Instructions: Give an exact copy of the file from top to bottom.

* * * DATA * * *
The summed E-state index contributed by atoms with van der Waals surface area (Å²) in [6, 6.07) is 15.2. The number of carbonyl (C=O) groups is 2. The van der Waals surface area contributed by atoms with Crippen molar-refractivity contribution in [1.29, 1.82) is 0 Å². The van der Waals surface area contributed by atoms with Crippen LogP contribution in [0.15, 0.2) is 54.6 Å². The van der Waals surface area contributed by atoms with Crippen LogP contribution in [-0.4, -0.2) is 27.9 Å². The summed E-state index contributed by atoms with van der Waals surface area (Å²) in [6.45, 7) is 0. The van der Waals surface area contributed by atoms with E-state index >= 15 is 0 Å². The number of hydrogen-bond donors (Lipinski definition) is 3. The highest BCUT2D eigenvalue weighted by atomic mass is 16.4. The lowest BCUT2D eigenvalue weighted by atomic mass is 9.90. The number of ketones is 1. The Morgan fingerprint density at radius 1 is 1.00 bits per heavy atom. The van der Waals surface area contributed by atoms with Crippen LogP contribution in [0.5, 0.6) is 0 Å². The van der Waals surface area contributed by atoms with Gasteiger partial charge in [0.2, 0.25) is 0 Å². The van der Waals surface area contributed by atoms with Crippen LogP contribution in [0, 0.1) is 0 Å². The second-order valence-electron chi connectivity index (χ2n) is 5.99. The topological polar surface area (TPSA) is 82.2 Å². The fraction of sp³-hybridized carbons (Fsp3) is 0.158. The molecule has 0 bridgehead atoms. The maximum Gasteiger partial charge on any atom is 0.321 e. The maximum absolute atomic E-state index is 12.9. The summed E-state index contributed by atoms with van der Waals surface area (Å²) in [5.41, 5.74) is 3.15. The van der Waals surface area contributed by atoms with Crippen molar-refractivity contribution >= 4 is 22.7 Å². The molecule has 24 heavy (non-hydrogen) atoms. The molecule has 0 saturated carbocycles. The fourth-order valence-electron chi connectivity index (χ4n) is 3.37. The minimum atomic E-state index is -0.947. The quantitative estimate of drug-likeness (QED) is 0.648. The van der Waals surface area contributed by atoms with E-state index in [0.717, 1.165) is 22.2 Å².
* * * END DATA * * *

The summed E-state index contributed by atoms with van der Waals surface area (Å²) in [6, 6.07) is 15.2. The number of carbonyl (C=O) groups is 2. The van der Waals surface area contributed by atoms with Crippen molar-refractivity contribution in [1.29, 1.82) is 0 Å². The van der Waals surface area contributed by atoms with Crippen LogP contribution in [0.15, 0.2) is 54.6 Å². The van der Waals surface area contributed by atoms with Crippen LogP contribution in [-0.4, -0.2) is 27.9 Å². The summed E-state index contributed by atoms with van der Waals surface area (Å²) in [6.45, 7) is 0. The van der Waals surface area contributed by atoms with E-state index >= 15 is 0 Å². The number of hydrogen-bond donors (Lipinski definition) is 3. The highest BCUT2D eigenvalue weighted by atomic mass is 16.4. The lowest BCUT2D eigenvalue weighted by atomic mass is 9.90. The number of ketones is 1. The Morgan fingerprint density at radius 1 is 1.00 bits per heavy atom. The van der Waals surface area contributed by atoms with Crippen LogP contribution in [0.5, 0.6) is 0 Å². The van der Waals surface area contributed by atoms with Gasteiger partial charge in [0.2, 0.25) is 0 Å². The van der Waals surface area contributed by atoms with Crippen LogP contribution in [0, 0.1) is 0 Å². The second-order valence-electron chi connectivity index (χ2n) is 5.99. The topological polar surface area (TPSA) is 82.2 Å². The fraction of sp³-hybridized carbons (Fsp3) is 0.158. The molecule has 0 bridgehead atoms. The maximum Gasteiger partial charge on any atom is 0.321 e. The maximum absolute atomic E-state index is 12.9. The summed E-state index contributed by atoms with van der Waals surface area (Å²) in [5.41, 5.74) is 3.15. The van der Waals surface area contributed by atoms with Crippen molar-refractivity contribution >= 4 is 22.7 Å². The molecule has 24 heavy (non-hydrogen) atoms. The molecule has 0 saturated carbocycles. The fourth-order valence-electron chi connectivity index (χ4n) is 3.37. The minimum atomic E-state index is -0.947. The quantitative estimate of drug-likeness (QED) is 0.648. The van der Waals surface area contributed by atoms with E-state index in [0.717, 1.165) is 22.2 Å².